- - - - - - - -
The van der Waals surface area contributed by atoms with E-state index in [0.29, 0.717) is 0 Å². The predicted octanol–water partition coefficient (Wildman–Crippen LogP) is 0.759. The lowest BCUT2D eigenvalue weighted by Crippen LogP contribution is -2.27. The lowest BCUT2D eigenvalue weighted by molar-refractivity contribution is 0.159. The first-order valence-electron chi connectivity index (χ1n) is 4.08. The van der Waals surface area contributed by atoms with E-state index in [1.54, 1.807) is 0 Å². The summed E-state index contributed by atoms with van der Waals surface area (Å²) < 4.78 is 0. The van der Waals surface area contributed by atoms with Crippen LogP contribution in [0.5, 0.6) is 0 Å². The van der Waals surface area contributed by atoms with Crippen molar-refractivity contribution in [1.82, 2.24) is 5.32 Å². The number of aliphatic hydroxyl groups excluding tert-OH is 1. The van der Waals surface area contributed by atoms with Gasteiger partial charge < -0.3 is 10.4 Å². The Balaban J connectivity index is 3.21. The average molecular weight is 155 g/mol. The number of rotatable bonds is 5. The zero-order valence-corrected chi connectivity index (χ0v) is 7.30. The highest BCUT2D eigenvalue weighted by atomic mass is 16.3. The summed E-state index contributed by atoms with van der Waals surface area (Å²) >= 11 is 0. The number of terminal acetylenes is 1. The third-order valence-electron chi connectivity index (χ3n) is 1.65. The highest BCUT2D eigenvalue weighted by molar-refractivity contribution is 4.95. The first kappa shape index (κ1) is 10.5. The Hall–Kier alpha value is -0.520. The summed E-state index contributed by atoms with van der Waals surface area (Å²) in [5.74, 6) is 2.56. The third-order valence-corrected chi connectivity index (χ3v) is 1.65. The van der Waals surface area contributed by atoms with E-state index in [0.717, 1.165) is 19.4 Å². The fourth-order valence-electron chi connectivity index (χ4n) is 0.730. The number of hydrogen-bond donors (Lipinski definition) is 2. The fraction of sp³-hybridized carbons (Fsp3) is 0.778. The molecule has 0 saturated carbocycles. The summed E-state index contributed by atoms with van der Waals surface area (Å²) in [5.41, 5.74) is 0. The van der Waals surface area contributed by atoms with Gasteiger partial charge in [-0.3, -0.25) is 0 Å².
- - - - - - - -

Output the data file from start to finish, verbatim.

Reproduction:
The van der Waals surface area contributed by atoms with E-state index in [0.29, 0.717) is 0 Å². The predicted octanol–water partition coefficient (Wildman–Crippen LogP) is 0.759. The lowest BCUT2D eigenvalue weighted by Crippen LogP contribution is -2.27. The lowest BCUT2D eigenvalue weighted by molar-refractivity contribution is 0.159. The first-order valence-electron chi connectivity index (χ1n) is 4.08. The van der Waals surface area contributed by atoms with E-state index in [1.54, 1.807) is 0 Å². The summed E-state index contributed by atoms with van der Waals surface area (Å²) < 4.78 is 0. The van der Waals surface area contributed by atoms with Crippen LogP contribution in [0.5, 0.6) is 0 Å². The van der Waals surface area contributed by atoms with Crippen molar-refractivity contribution in [1.82, 2.24) is 5.32 Å². The number of aliphatic hydroxyl groups excluding tert-OH is 1. The van der Waals surface area contributed by atoms with Gasteiger partial charge < -0.3 is 10.4 Å². The Balaban J connectivity index is 3.21. The average molecular weight is 155 g/mol. The number of rotatable bonds is 5. The zero-order valence-corrected chi connectivity index (χ0v) is 7.30. The highest BCUT2D eigenvalue weighted by atomic mass is 16.3. The summed E-state index contributed by atoms with van der Waals surface area (Å²) >= 11 is 0. The number of terminal acetylenes is 1. The third-order valence-electron chi connectivity index (χ3n) is 1.65. The highest BCUT2D eigenvalue weighted by molar-refractivity contribution is 4.95. The first kappa shape index (κ1) is 10.5. The Hall–Kier alpha value is -0.520. The summed E-state index contributed by atoms with van der Waals surface area (Å²) in [5.74, 6) is 2.56. The third-order valence-corrected chi connectivity index (χ3v) is 1.65. The van der Waals surface area contributed by atoms with E-state index in [0.717, 1.165) is 19.4 Å². The fourth-order valence-electron chi connectivity index (χ4n) is 0.730. The number of hydrogen-bond donors (Lipinski definition) is 2. The fraction of sp³-hybridized carbons (Fsp3) is 0.778. The molecule has 0 saturated carbocycles. The summed E-state index contributed by atoms with van der Waals surface area (Å²) in [5.41, 5.74) is 0. The van der Waals surface area contributed by atoms with Gasteiger partial charge in [-0.3, -0.25) is 0 Å².